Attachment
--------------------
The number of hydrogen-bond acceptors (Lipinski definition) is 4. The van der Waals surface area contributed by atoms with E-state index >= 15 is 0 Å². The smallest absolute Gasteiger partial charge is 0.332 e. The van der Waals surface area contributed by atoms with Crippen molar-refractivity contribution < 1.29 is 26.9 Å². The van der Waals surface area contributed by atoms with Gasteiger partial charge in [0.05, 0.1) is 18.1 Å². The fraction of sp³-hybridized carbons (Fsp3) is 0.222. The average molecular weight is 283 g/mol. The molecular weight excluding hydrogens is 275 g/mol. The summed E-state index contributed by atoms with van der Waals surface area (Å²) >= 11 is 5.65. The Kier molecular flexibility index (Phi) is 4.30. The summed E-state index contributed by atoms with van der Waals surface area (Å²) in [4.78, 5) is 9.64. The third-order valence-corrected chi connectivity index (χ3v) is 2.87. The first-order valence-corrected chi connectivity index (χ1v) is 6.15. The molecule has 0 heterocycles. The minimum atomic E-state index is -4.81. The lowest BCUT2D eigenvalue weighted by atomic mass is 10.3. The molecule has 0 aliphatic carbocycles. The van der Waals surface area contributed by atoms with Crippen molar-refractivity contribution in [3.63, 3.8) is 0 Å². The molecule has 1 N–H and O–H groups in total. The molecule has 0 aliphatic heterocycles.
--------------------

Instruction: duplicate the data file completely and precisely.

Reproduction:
The number of hydrogen-bond acceptors (Lipinski definition) is 4. The van der Waals surface area contributed by atoms with E-state index >= 15 is 0 Å². The smallest absolute Gasteiger partial charge is 0.332 e. The van der Waals surface area contributed by atoms with Crippen molar-refractivity contribution < 1.29 is 26.9 Å². The van der Waals surface area contributed by atoms with Gasteiger partial charge in [0.05, 0.1) is 18.1 Å². The fraction of sp³-hybridized carbons (Fsp3) is 0.222. The average molecular weight is 283 g/mol. The molecular weight excluding hydrogens is 275 g/mol. The summed E-state index contributed by atoms with van der Waals surface area (Å²) >= 11 is 5.65. The Kier molecular flexibility index (Phi) is 4.30. The summed E-state index contributed by atoms with van der Waals surface area (Å²) in [4.78, 5) is 9.64. The third-order valence-corrected chi connectivity index (χ3v) is 2.87. The first-order valence-corrected chi connectivity index (χ1v) is 6.15. The molecule has 0 heterocycles. The minimum atomic E-state index is -4.81. The lowest BCUT2D eigenvalue weighted by atomic mass is 10.3. The molecule has 0 aliphatic carbocycles. The van der Waals surface area contributed by atoms with Crippen molar-refractivity contribution in [3.63, 3.8) is 0 Å². The molecule has 1 N–H and O–H groups in total. The molecule has 0 aliphatic heterocycles.